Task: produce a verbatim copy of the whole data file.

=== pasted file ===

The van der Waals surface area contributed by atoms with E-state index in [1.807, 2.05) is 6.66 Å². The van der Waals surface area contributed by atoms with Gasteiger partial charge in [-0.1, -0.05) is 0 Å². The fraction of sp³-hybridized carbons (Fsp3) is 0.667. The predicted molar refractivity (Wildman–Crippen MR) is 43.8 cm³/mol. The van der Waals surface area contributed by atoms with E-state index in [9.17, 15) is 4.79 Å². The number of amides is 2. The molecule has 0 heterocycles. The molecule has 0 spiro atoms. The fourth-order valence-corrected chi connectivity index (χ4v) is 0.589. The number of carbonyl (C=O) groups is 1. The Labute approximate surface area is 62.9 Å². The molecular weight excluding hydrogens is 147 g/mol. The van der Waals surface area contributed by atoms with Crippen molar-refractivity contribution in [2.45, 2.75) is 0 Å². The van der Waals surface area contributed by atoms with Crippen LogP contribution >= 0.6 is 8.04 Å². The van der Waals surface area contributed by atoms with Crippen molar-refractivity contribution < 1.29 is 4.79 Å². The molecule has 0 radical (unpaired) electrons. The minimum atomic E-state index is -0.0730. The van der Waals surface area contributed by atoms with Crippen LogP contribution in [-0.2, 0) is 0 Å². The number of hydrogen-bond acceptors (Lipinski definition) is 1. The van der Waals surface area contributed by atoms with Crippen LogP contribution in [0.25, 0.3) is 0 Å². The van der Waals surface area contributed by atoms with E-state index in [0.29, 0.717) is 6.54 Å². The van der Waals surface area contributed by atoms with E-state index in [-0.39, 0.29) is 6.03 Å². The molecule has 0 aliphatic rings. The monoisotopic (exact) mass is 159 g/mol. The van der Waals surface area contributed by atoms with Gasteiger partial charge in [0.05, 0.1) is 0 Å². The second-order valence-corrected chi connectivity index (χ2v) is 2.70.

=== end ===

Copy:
The van der Waals surface area contributed by atoms with E-state index in [1.807, 2.05) is 6.66 Å². The van der Waals surface area contributed by atoms with Gasteiger partial charge in [-0.1, -0.05) is 0 Å². The fraction of sp³-hybridized carbons (Fsp3) is 0.667. The predicted molar refractivity (Wildman–Crippen MR) is 43.8 cm³/mol. The van der Waals surface area contributed by atoms with E-state index in [9.17, 15) is 4.79 Å². The number of amides is 2. The molecule has 0 heterocycles. The molecule has 0 spiro atoms. The fourth-order valence-corrected chi connectivity index (χ4v) is 0.589. The number of carbonyl (C=O) groups is 1. The Labute approximate surface area is 62.9 Å². The molecular weight excluding hydrogens is 147 g/mol. The van der Waals surface area contributed by atoms with Crippen molar-refractivity contribution in [2.45, 2.75) is 0 Å². The van der Waals surface area contributed by atoms with Crippen LogP contribution >= 0.6 is 8.04 Å². The van der Waals surface area contributed by atoms with Crippen molar-refractivity contribution < 1.29 is 4.79 Å². The molecule has 0 radical (unpaired) electrons. The minimum atomic E-state index is -0.0730. The van der Waals surface area contributed by atoms with Crippen LogP contribution in [-0.2, 0) is 0 Å². The number of hydrogen-bond acceptors (Lipinski definition) is 1. The van der Waals surface area contributed by atoms with Crippen LogP contribution in [0.25, 0.3) is 0 Å². The van der Waals surface area contributed by atoms with E-state index in [0.29, 0.717) is 6.54 Å². The van der Waals surface area contributed by atoms with E-state index in [-0.39, 0.29) is 6.03 Å². The molecule has 0 aliphatic rings. The monoisotopic (exact) mass is 159 g/mol. The van der Waals surface area contributed by atoms with Gasteiger partial charge in [0.05, 0.1) is 0 Å². The second-order valence-corrected chi connectivity index (χ2v) is 2.70.